But some things here are new, and worrying: first, this is a further step in the continuing privatisation of higher education – where 'privatisation', as so often, means creating channels by which public money can flow into private pockets. The big prize for private companies here is degree-awarding powers (which is presumably why Montagu Private Equity, for example, bought the College of Law in 2012), and with them the ability to recruit students eligible for student loans. But being an 'outsourced' provider of services to a body with such powers – us, for example – could be pretty lucrative too. Second, for-profit education is in general a terrible idea. The incentives are perverse in recruitment and assessment, the commercial relationship is destructive of scholarly community, and motivation by profit works against the internal goods of teaching. Third: private providers are in a very good position, given the academic job market, to recruit from the reserve army of academic labour: our colleagues and students who aren't lucky enough to have full-time permanent posts. And they have fewer constraints on what pay and conditions they can offer.

Concerns over the treatment of staff delivering these programs are double pronged – several sources indicate that the approval of the

proposal could lead to more and more teaching provided by fixed-term staff on poorer pay and conditions than those at Lancaster; but others indicate that the conditions of teaching staff working within these companies are actually better than those offered to Lancaster University associate staff, which is worrying in its own way. While contradictory, neither concern bodes well for Lancaster's reputation. subtext is at least aware of current SGI part time staff on campus who are paid £26.78 per contact hour, but nothing for marking or preparation. Furthermore, for reasons unexplained by SGI, English teachers receive lower pay than those teaching other subjects. Individual teachers are paid based on variables such as experience and qualifications, but there exists no published pay scale and no general rules on things like increments.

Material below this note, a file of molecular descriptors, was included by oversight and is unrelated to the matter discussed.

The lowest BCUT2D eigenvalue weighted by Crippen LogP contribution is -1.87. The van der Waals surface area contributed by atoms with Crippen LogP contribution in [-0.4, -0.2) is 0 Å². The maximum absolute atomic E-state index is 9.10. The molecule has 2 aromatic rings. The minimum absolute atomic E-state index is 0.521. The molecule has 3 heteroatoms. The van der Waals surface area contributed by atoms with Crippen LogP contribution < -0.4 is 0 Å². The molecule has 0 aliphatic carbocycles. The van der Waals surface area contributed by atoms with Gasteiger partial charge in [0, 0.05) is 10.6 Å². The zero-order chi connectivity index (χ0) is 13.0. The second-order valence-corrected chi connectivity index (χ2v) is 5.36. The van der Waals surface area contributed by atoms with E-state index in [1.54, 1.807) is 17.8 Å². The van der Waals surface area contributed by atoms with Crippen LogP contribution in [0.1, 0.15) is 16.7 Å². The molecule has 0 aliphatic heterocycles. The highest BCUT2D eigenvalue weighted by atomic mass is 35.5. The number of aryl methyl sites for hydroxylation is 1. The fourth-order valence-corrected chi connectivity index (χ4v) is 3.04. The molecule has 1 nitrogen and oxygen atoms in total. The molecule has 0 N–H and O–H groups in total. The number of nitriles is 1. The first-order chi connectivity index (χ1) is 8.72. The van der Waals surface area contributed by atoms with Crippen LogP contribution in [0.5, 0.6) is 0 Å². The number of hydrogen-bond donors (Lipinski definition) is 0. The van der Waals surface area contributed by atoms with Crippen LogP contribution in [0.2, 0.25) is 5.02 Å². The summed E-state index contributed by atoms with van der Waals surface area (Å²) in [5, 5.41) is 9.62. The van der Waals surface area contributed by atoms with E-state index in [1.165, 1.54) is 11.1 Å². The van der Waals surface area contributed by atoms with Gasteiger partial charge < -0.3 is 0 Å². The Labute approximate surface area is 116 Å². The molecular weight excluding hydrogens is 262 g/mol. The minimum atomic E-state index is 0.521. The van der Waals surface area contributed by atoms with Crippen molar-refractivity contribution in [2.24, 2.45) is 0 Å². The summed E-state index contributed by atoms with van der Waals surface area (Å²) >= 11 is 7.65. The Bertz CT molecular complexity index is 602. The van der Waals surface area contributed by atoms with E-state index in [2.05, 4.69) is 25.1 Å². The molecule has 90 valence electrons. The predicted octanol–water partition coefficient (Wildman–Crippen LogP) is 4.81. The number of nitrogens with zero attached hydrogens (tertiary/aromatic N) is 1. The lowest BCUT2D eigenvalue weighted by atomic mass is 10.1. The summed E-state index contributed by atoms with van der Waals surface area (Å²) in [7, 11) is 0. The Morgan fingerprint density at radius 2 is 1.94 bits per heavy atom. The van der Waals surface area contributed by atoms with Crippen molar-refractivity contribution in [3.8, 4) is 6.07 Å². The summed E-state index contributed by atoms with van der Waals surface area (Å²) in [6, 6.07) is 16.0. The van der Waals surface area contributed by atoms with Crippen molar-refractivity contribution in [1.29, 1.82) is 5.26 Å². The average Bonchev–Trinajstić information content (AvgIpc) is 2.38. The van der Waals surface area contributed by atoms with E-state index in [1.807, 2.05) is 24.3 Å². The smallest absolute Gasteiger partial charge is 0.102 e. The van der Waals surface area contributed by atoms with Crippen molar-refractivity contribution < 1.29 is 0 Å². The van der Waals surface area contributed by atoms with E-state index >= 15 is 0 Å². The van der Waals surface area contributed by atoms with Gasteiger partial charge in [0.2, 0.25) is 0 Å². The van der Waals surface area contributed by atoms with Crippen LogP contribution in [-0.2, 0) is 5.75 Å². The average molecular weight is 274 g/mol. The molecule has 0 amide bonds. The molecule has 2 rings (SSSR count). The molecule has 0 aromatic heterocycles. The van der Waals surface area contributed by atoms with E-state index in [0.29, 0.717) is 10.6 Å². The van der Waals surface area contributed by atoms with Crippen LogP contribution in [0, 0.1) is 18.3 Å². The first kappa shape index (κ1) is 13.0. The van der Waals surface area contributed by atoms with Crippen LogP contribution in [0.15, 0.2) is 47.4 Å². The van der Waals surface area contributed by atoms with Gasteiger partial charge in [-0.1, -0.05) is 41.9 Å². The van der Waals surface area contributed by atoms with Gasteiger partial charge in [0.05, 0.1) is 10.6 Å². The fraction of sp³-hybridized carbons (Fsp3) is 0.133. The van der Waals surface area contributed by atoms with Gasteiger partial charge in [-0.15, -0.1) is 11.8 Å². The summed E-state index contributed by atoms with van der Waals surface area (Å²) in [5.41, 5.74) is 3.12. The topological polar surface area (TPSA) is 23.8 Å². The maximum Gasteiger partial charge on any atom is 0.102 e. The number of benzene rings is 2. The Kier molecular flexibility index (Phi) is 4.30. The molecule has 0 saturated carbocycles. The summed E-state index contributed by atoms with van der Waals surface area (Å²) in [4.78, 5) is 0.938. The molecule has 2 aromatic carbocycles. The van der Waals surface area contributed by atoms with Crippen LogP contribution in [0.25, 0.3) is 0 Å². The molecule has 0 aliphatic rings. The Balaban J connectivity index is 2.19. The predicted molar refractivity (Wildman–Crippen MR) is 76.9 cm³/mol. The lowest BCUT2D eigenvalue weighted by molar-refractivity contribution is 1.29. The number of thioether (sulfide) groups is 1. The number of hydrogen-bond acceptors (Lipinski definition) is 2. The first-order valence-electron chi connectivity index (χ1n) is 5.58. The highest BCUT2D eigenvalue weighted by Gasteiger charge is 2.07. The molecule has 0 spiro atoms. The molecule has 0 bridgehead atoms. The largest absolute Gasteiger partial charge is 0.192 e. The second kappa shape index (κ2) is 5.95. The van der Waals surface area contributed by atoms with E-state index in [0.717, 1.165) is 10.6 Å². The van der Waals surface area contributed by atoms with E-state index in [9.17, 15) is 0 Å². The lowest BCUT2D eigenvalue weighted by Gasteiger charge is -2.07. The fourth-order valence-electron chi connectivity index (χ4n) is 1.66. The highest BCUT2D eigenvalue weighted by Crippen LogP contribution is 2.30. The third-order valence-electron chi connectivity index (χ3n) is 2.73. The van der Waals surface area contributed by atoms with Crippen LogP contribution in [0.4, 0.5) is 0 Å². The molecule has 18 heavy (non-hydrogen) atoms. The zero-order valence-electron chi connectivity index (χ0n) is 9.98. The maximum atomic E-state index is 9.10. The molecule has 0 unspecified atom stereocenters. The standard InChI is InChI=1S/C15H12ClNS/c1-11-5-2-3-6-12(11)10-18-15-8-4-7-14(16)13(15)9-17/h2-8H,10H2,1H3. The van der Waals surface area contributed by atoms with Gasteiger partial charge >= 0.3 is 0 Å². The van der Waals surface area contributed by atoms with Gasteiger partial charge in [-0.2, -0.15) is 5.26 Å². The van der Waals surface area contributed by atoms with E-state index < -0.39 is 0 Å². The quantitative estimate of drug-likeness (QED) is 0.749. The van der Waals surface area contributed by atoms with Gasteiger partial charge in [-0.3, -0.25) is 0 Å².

Further questions to be raised could also be: who gets to decide whether or not to admit a Part II applicant from such a scheme, and who sets the

progression level for Part II entry from ones of these schemes? If the answer to both is 'departmental admissions tutors', is there the potential for objection to an influx of strong overseas students into Part II courses? Or is the call intended to come from bodies superseding departmental level authority?

subtext has no business telling senators how to vote on this proposal. But we would like to urge them to question top table about it, and to seek convincing replies to the concerns expressed by staff, by campus unions, and by teaching and other committees in departments and faculties.

(subtext's regular service will resume later this week, when we'll report on the Senate's discussion)


The editorial collective of subtext currently consists (in alphabetical order) of: Sam Clark, Mark Garnett, George Green, Ian Paylor, Ronnie Rowlands, and Martin Widden.